Lily Poisoning

Some types of lily, including Easter lilies, tiger lilies, stargazer lilies, and some type of day lilies, can be extremely dangerous to a cat that makes the mistake of eating them. All parts of the plants are toxic to cats, and ingesting only a small amount of leaf, stem, flower, or even pollen is enough to cause potentially fatal kidney damage. Dogs are not susceptible to lily poisoning.

 

Diagnosis

 

Cats suffering from lily poisoning typically vomit, lose their appetites, are lethargic, and either urinate more or less than is expected, depending on the stage of their disease. Lily ingestion causes kidney failure, which can be diagnosed by a veterinarian through routine blood work and a urinalysis.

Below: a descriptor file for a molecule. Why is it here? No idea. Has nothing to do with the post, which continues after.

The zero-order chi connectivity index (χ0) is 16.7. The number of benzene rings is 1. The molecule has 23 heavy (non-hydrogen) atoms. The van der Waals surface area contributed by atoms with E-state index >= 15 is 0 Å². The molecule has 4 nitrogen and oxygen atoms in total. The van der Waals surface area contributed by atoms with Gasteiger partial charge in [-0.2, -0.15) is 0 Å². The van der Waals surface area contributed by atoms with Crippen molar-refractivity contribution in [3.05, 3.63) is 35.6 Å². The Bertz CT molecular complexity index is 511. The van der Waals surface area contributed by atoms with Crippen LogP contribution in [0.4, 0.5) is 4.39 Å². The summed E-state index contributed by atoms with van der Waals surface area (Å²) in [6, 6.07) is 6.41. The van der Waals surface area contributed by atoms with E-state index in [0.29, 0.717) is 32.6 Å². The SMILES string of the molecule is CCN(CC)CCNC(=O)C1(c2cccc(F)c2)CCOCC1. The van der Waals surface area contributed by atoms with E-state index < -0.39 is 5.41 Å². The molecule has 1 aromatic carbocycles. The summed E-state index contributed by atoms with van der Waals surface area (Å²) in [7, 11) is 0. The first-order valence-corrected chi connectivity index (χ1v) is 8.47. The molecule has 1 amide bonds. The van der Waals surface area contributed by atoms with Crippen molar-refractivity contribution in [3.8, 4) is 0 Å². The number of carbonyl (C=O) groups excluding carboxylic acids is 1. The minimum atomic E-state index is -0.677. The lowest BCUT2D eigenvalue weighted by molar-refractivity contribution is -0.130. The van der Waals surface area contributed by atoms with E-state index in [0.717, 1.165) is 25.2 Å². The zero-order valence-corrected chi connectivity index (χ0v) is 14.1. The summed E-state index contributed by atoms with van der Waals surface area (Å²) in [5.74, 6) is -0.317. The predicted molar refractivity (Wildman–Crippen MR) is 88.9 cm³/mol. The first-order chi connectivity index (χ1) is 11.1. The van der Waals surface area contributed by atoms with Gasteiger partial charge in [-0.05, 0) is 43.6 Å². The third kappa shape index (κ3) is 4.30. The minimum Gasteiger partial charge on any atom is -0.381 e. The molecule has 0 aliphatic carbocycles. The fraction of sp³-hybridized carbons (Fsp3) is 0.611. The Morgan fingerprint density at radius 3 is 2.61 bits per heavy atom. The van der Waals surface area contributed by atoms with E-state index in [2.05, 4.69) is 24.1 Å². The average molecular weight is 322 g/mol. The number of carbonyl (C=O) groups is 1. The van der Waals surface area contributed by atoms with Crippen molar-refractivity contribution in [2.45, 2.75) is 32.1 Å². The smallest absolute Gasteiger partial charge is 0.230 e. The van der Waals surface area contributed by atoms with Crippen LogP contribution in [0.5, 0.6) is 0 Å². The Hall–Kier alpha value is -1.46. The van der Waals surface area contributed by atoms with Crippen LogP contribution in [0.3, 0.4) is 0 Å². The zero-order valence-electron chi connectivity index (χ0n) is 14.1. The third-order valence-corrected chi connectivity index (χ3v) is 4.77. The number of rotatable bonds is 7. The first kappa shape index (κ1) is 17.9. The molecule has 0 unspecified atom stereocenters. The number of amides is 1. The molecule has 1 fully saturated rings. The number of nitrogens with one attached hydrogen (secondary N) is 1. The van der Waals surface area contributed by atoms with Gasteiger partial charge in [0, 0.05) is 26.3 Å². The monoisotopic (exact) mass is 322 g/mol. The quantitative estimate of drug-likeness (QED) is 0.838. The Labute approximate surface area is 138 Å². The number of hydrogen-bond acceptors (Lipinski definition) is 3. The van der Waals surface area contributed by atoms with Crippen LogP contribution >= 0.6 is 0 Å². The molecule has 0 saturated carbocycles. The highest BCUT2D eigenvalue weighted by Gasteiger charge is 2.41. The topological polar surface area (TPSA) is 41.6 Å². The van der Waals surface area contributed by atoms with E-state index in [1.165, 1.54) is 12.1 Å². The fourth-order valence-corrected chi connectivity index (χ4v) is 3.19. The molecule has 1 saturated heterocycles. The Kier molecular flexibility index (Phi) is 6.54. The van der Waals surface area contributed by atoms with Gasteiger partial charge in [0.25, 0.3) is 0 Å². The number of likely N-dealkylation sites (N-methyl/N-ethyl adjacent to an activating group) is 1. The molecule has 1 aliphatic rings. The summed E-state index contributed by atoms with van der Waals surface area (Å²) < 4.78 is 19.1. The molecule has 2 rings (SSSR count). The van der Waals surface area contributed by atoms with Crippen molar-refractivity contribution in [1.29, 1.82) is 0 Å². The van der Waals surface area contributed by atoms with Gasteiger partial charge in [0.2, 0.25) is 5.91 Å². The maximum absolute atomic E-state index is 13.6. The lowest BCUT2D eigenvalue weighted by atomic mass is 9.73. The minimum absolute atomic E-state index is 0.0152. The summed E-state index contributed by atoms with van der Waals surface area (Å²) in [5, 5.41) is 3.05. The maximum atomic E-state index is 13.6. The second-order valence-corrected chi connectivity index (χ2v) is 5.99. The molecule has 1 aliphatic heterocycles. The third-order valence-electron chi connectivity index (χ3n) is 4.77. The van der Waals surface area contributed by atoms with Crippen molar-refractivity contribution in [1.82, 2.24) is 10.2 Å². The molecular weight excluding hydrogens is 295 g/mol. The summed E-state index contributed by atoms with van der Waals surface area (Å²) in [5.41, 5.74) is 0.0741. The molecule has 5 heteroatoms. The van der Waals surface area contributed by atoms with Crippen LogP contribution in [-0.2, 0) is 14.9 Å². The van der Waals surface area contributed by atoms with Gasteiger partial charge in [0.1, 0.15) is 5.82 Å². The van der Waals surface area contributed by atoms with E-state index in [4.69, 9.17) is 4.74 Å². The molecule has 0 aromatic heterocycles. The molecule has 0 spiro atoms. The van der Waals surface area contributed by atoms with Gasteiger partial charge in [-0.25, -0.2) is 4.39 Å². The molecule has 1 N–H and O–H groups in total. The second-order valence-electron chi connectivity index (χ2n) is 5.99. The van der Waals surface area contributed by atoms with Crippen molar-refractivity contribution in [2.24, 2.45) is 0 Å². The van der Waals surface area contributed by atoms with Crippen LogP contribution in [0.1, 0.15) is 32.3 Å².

Treatment

 

If you suspect that your cat may have eaten a piece of a lily plant, take it to a veterinary hospital immediately. If the cat ate the plant within the last few hours, the veterinarian may induce vomiting and administer medications that help prevent the toxic substances from being absorbed into the body. Cats that have ingested lilies will need to be hospitalized for intravenous fluid therapy, which can help protect and maximize kidney function as the toxins are eliminated from the body. The veterinarian will need to run blood work throughout the cat's stay in the hospital to monitor for any changes in its condition. Even with aggressive treatment, some cats that have absorbed large amounts of lily toxin may not be able to be saved. Protect your cats from lily poisoning by keeping only pet-safe plants inside the house and not letting cats roam outside.

 

Written by: Jennifer Coates, DVM
Last reviewed: October 2, 2008